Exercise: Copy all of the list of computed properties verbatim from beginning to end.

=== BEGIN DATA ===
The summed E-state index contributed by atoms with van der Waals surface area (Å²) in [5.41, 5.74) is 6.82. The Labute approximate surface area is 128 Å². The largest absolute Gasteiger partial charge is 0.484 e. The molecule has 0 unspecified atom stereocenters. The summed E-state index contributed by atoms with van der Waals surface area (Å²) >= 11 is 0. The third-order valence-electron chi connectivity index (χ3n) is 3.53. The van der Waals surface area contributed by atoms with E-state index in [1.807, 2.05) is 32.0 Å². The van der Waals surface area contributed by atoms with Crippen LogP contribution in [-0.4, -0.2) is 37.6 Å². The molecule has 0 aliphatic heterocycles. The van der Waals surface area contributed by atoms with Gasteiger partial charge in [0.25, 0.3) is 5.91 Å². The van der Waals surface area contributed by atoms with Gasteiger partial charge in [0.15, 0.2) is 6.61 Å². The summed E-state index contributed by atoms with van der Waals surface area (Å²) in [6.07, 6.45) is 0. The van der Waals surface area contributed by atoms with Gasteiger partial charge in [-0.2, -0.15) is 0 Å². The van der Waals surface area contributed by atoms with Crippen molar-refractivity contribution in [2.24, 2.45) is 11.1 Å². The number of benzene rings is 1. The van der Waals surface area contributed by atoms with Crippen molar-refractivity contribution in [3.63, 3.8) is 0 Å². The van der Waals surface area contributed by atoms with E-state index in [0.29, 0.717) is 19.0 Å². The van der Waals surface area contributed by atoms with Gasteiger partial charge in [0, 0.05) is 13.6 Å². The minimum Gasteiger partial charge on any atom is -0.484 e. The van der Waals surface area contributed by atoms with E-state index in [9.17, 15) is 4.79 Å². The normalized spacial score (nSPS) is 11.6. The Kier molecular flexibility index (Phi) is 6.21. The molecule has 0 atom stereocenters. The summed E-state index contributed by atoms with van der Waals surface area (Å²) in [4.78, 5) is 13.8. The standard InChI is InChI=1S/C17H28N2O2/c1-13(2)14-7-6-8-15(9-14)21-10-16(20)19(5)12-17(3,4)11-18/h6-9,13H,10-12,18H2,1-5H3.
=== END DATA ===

The summed E-state index contributed by atoms with van der Waals surface area (Å²) in [5.41, 5.74) is 6.82. The Labute approximate surface area is 128 Å². The largest absolute Gasteiger partial charge is 0.484 e. The molecule has 0 unspecified atom stereocenters. The summed E-state index contributed by atoms with van der Waals surface area (Å²) >= 11 is 0. The third-order valence-electron chi connectivity index (χ3n) is 3.53. The van der Waals surface area contributed by atoms with E-state index in [1.807, 2.05) is 32.0 Å². The van der Waals surface area contributed by atoms with Crippen LogP contribution in [-0.4, -0.2) is 37.6 Å². The molecule has 0 aliphatic heterocycles. The van der Waals surface area contributed by atoms with Gasteiger partial charge in [0.25, 0.3) is 5.91 Å². The van der Waals surface area contributed by atoms with Gasteiger partial charge in [0.15, 0.2) is 6.61 Å². The summed E-state index contributed by atoms with van der Waals surface area (Å²) in [6.07, 6.45) is 0. The van der Waals surface area contributed by atoms with Gasteiger partial charge in [-0.2, -0.15) is 0 Å². The van der Waals surface area contributed by atoms with Crippen molar-refractivity contribution in [2.24, 2.45) is 11.1 Å². The number of benzene rings is 1. The van der Waals surface area contributed by atoms with Crippen molar-refractivity contribution in [3.63, 3.8) is 0 Å². The van der Waals surface area contributed by atoms with E-state index in [0.29, 0.717) is 19.0 Å². The van der Waals surface area contributed by atoms with Gasteiger partial charge in [0, 0.05) is 13.6 Å². The minimum Gasteiger partial charge on any atom is -0.484 e. The van der Waals surface area contributed by atoms with E-state index in [9.17, 15) is 4.79 Å². The normalized spacial score (nSPS) is 11.6. The Kier molecular flexibility index (Phi) is 6.21. The molecule has 0 atom stereocenters. The summed E-state index contributed by atoms with van der Waals surface area (Å²) in [4.78, 5) is 13.8. The standard InChI is InChI=1S/C17H28N2O2/c1-13(2)14-7-6-8-15(9-14)21-10-16(20)19(5)12-17(3,4)11-18/h6-9,13H,10-12,18H2,1-5H3.